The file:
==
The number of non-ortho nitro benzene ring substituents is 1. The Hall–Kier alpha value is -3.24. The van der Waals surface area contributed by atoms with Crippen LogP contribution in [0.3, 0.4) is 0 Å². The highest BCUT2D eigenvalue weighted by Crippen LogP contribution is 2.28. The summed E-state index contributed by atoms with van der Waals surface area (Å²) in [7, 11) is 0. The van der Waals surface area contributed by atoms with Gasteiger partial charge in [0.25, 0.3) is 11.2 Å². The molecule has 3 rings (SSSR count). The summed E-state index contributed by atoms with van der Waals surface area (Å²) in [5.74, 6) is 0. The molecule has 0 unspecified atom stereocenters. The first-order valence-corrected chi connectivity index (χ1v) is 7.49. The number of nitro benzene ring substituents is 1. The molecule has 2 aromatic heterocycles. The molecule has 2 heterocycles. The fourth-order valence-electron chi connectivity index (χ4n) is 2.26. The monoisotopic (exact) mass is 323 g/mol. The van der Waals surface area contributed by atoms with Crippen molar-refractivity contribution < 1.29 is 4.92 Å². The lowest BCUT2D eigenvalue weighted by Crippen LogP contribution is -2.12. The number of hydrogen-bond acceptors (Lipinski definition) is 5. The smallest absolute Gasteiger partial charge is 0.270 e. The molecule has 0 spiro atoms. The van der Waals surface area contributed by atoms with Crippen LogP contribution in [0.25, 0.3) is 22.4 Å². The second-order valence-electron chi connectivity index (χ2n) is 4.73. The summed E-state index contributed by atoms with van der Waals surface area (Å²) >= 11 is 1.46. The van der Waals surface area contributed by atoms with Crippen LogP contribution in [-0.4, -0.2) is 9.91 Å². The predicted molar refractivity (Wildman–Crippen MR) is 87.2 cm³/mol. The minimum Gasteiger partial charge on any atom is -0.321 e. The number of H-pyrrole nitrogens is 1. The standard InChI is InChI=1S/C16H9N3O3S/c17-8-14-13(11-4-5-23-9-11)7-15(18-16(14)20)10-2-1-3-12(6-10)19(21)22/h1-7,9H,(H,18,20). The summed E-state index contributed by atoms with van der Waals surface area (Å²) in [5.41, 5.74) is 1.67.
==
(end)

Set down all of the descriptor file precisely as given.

The number of non-ortho nitro benzene ring substituents is 1. The Hall–Kier alpha value is -3.24. The van der Waals surface area contributed by atoms with Crippen LogP contribution in [0.3, 0.4) is 0 Å². The highest BCUT2D eigenvalue weighted by Crippen LogP contribution is 2.28. The summed E-state index contributed by atoms with van der Waals surface area (Å²) in [7, 11) is 0. The van der Waals surface area contributed by atoms with Gasteiger partial charge in [0.25, 0.3) is 11.2 Å². The molecule has 3 rings (SSSR count). The summed E-state index contributed by atoms with van der Waals surface area (Å²) in [5.74, 6) is 0. The molecule has 0 unspecified atom stereocenters. The first-order valence-corrected chi connectivity index (χ1v) is 7.49. The number of nitro benzene ring substituents is 1. The molecule has 2 aromatic heterocycles. The molecule has 2 heterocycles. The fourth-order valence-electron chi connectivity index (χ4n) is 2.26. The monoisotopic (exact) mass is 323 g/mol. The van der Waals surface area contributed by atoms with Crippen molar-refractivity contribution < 1.29 is 4.92 Å². The lowest BCUT2D eigenvalue weighted by Crippen LogP contribution is -2.12. The number of hydrogen-bond acceptors (Lipinski definition) is 5. The smallest absolute Gasteiger partial charge is 0.270 e. The molecule has 0 spiro atoms. The van der Waals surface area contributed by atoms with Crippen LogP contribution in [0.25, 0.3) is 22.4 Å². The second-order valence-electron chi connectivity index (χ2n) is 4.73. The summed E-state index contributed by atoms with van der Waals surface area (Å²) >= 11 is 1.46. The van der Waals surface area contributed by atoms with Crippen LogP contribution in [-0.4, -0.2) is 9.91 Å². The predicted molar refractivity (Wildman–Crippen MR) is 87.2 cm³/mol. The minimum Gasteiger partial charge on any atom is -0.321 e. The number of H-pyrrole nitrogens is 1. The standard InChI is InChI=1S/C16H9N3O3S/c17-8-14-13(11-4-5-23-9-11)7-15(18-16(14)20)10-2-1-3-12(6-10)19(21)22/h1-7,9H,(H,18,20). The summed E-state index contributed by atoms with van der Waals surface area (Å²) in [5.41, 5.74) is 1.67.